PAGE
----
College football may be in a brief lull, but there are plenty of key storylines percolating that’ll impact the 2016 season. We address the 16 most important ones below.
Pads won’t be popping for a few months. And college football, and college sports in general, will take a backseat to the NBA and NHL playoffs for a while. But nestled between the conclusion of spring drills and the onset of fall camp in early August are a handful of impactful offseason storylines that are both intriguing and likely to resurface once games begin on Sept. 1.
16. The Plight of the Insolvent Program
After years of expansion, the FBS might go through a mini-period of contraction.
This offseason has shined a light on some of the smaller FBS programs, many whom don’t bowl, struggle to sell tickets and perennially bleed red ink. In the ever-escalating arm’s race of major college athletics, a surprising number of teams are not self-sustainable, let alone profitable. Idaho announced in April it would drop to the FCS for the 2018 season, and UMass and Eastern Michigan have fielded pressure to follow a similar prescription. Who’s next to go under the bean counter and faculty microscope? The FBS is so bloated that it’s squeezing out non-competitive programs, a reality that’s not going away for the have-nots.
15. Coach Pete Ready to Pay Dividends
Okay, so Chris Petersen couldn’t immediately transform Washington into Boise State of the Pacific Northwest, losing six games in each of his first two seasons. However, this could be the breakout moment for Coach Pete and his Huskies.
U-Dub went with a ton of youth in 2015, even starting true freshman QB Jake Browning. The Huskies didn’t just live to tell about it, they made a surprise appearance in the postseason. And now that so many of those underclassmen are even better positioned to erupt, the program feels it has realistic dreams of overtaking Stanford and Oregon in the Pac-12 North. Yeah, Washington will have to prove it on the field, particularly versus their archrival Ducks, but this squad is gearing up to be one of college football’s big surprises of 2016.
14. Retooling of the Baylor Lines
The Big 12 will be as competitive as ever this season, more so if Texas becomes a player in Charlie Strong’s third season. But how high Baylor can scale will depend not on its speed and skill guys, but on how quickly both lines cane be revamped this summer.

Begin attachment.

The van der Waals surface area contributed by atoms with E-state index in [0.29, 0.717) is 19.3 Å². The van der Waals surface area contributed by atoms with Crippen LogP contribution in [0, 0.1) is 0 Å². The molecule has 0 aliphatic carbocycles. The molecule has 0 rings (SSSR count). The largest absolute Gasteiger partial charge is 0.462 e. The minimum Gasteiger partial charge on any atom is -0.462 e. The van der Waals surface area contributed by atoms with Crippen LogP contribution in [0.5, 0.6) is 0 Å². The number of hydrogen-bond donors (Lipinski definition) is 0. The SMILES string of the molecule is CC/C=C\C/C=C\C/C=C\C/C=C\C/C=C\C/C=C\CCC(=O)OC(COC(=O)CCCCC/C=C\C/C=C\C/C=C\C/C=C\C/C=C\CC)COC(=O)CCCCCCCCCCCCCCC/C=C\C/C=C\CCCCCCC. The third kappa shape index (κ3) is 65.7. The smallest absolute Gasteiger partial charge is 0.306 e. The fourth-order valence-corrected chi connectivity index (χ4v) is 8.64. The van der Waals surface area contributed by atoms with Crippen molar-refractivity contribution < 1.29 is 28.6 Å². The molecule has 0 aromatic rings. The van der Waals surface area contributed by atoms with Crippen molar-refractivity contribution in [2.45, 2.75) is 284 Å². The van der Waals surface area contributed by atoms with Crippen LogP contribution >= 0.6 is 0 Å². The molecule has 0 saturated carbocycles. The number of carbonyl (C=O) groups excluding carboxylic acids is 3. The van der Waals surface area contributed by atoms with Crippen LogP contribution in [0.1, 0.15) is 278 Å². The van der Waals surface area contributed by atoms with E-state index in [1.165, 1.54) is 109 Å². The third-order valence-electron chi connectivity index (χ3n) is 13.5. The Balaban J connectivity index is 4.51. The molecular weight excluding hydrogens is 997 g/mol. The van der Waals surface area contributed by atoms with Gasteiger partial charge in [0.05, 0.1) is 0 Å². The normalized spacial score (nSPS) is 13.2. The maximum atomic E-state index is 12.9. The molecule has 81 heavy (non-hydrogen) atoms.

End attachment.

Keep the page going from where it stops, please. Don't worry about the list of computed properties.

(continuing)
For the Bears to shake off last season’s deflating finish, squandering a chance at a playoff berth, they’ll have to settle both lines in August. Baylor was ransacked by graduation and NT Andrew Billings’ early exit, leaving behind one returning starter, C Kyle Fuller. While this team will continue scoring by the bushel as long as Art Briles is in Waco, there’s a hard cap on its ceiling if play in the trenches becomes a liability when conference games begin.
13. Rebuilding the Clemson D
Coordinator Brent Venables engineered a terrific rebuilding job in 2015, overcoming the loss of a bunch of key defenders. He’ll need to be just as crafty this season for Clemson to win another ACC crown and return to the playoffs.
The Tigers are once again rebuilding on defense after a whopping seven former players were selected in the NFL Draft. LB Ben Boulware, CB Cordrea Tankersley and tackles Christian Wilkins and Carlos Watkins will form the new base. However, what gets added to that foundation this summer will determine Clemson’s 2016 ceiling. While the Tigers can handle a lot of teams with offense alone, getting past Florida State in Tallahassee and closing the deal in Tampa on Jan. 9 will require a handful of former defensive backups to deliver this season.
12. Michigan-Ohio State Hasn’t Been This Good In Ages
Older generations had Woody and Bo. Today’s students will one day wax poetic about Urban and Harbaugh.
Michigan vs. Ohio State has always mattered and always been one of college football’s most storied rivalries. But there’ve been many years when the game was more of a regional phenomenon than truly nationally intriguing. However, that all changed when Michigan hired Jim Harbaugh at the end of the 2014 season. The Wolverines and the Buckeyes. Meyer and Harbaugh. The storylines and significance are boundless. And there’ll be no better—or more anticipated—coaching matchup each fall. This marks the onset of another golden age in this rivalry, and it’s about to hit a new gear of hype and importance in 2016.
11. Aggie Hell
Texas A&M peaked during Johnny Manziel’s two seasons in College Station. Stopping the bleeding is now the responsibility of Kevin Sumlin, who’s endured a brutal past six months as the program’s head coach.
All of the promise surrounding the Aggies when Manziel was busy developing a cult following has evaporated. A&M went 8-5 in each of the last two seasons, including 7-9 in SEC play. Far more damning, though, was the voluntary exodus of blue-chip quarterbacks Kyler Murray and Kyle Allen, and the recent decommitment of heralded Las Vegas hurler Tate Martell. The Aggies have lost their swagger, and the only way to recapture it is by winning. Ironically, in an offseason marked by exits, A&M’s fortune could hinge on a pair of Oklahoma imports, QB Trevor Knight and RB Keith Ford.
10. L.A. on the Verge of Becoming Center of Pac-12 Universe
True, either Stanford or Oregon has won each of the last five Pac-12 titles. But Los Angeles could be championship central in 2016.
It’s a good time to be a football fan in L.A. The Rams are back on the West Coast, with top overall pick Jared Goff ready to be the face of the franchise. And it might finally be time for the city’s two major universities, USC and UCLA, to make a serious run at the Rose Bowl Game for the first time this decade. The Bruins, actually, last played a bowl game in Pasadena in 1999. But both teams have been feasting on the area’s best talent for years, and they feel as if they have stability on the sidelines. Plus, the Cardinal and the Ducks are a little more vulnerable than in recent seasons. While it’s been a while since L.A. ruled the Pac-12, the city could be the backdrop for a title chase this fall.
9. Dalvin Cook’s Shoulder (and Other Medical Updates)
There’s an unavoidability to injuries in this game. By this time of the calendar, though, there should be a much better sense of who’s behind schedule on their rehab and who’s on target for the opener.